It is too early to pass judgment on the crime reduction benefits of intelligence-led policing, as long-term studies of police forces that have fully implemented and adopted intelligence-led policing have yet to be conducted. In the UK, some recent studies have identified implementation problems associated with intelligence-led policing in police forces. These problems include technical, organizational and cultural factors that are inhibiting a rapid adoption of intelligence-led policing. For example, the strategy emphasizes both horizontal and vertical information and intelligence sharing among police agencies so that executive decision-makers can establish objective crime reduction policies, but this approach is being implemented into a policing environment that has traditionally rewarded individual (not shared) knowledge of the criminal world, knowledge often used to effect arrests without thought to any longer-term crime reduction strategy.

There have also been concerns in regard to the adoption of a strategy that places greater emphasis on the use of confidential informants and surveillance. While policing has a long tradition of using informants, questions have been raised about their increased use both in terms of the financial benefits of using paid informants and in regard to the moral and legitimacy issues for police services.

Increased use of surveillance, while not only potentially expensive, has also been questioned because some people view this as an intrusive and excessive tactic for the government to employ against (often minor) offenders. In both these cases it can be argued that these objections stem from a misunderstanding of the difference between the tactics used to gather information, and intelligence-led policing: a management strategy used to determine priorities and police activity.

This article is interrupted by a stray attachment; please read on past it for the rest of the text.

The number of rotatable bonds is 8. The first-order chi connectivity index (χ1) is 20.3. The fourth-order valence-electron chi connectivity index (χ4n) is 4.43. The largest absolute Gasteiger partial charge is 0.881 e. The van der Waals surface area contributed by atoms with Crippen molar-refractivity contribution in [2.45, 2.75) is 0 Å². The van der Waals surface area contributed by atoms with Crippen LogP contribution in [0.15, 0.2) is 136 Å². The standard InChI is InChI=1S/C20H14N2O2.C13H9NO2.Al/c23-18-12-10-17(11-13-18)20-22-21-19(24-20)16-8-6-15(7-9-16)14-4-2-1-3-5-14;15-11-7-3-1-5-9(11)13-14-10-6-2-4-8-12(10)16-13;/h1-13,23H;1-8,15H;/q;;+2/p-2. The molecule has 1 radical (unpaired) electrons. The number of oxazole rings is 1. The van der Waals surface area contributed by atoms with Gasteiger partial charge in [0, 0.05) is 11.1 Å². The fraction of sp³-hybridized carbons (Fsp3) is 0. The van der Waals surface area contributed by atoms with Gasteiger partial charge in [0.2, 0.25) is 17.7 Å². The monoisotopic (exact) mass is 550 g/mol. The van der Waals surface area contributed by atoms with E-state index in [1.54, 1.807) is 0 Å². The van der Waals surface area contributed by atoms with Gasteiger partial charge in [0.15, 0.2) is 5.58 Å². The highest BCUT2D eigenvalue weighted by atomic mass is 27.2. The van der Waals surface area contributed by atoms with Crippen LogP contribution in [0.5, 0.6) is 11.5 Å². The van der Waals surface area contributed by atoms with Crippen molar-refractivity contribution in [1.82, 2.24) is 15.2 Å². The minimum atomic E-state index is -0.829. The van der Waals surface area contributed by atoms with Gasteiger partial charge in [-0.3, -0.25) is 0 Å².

Слова к тексту 4:

1. to originate [əˊrɪʤɪneɪt] - возникать

2. to gain considerable momentum - получить значительный импульс

3. to advocate [ˊædvəkeɪt] - поддерживать, отстаивать

4. to combine - соединять, объединять

5. criminal intelligence - сбор оперативной информации

6. to emphasize [ˊempfəsaɪz] - придавать особое значение,


7. an extensive use - широкое применение

8. in regard to - в отношении, что касается

9. target [ˊta:gɪt] - цель, задание

10. tackling of underlying problems - взяться за решение основных проблем

11. to decipher [dɪˊsaɪfə] - расшифровывать, разбирать

12. executive level - руководящий уровень

13. to set priorities [praɪˊɔrɪtɪz] - установить приоритеты

14. operational taskings - оперативные задачи

15. to perceive [pəˊsi:v] - воспринимать

16. policy determinant [dɪˊtə:mɪnənt] - фактор, определяющий


17. to implement - выполнять, осуществлять

18. to inhibit - препятствовать, сдерживать

19. financial benefits [faɪˊnænʃəl] - финансовая выгода

20. legitimacy [lɪˊʤɪtɪməsɪ] - законность

21. an intrusive and excessive [ɪnˊtru:sɪv ənd ɪkˊsesɪv] - назойливый и чрезмерный

22. surveillance [sə:ˊveɪləns] - надзор, слежка, наблюдение



Упражнение 1. Работая в парах, отредактируйте полученный компьютерный вариант перевода, используя свой самостоятельный перевод текста и словарь.

Упражнение 2. Объясните, как вы понимаете следующие слова и выражения:

a law enforcement operational strategy; crime reduction tactics; confidential informants; surveillance; community sources of information; to set priorities for enforcement and prevention; criminal environment; neighbourhood; a dominant information source; executive decision-makers; longer-term crime reduction strategy; the financial benefits; misunderstanding.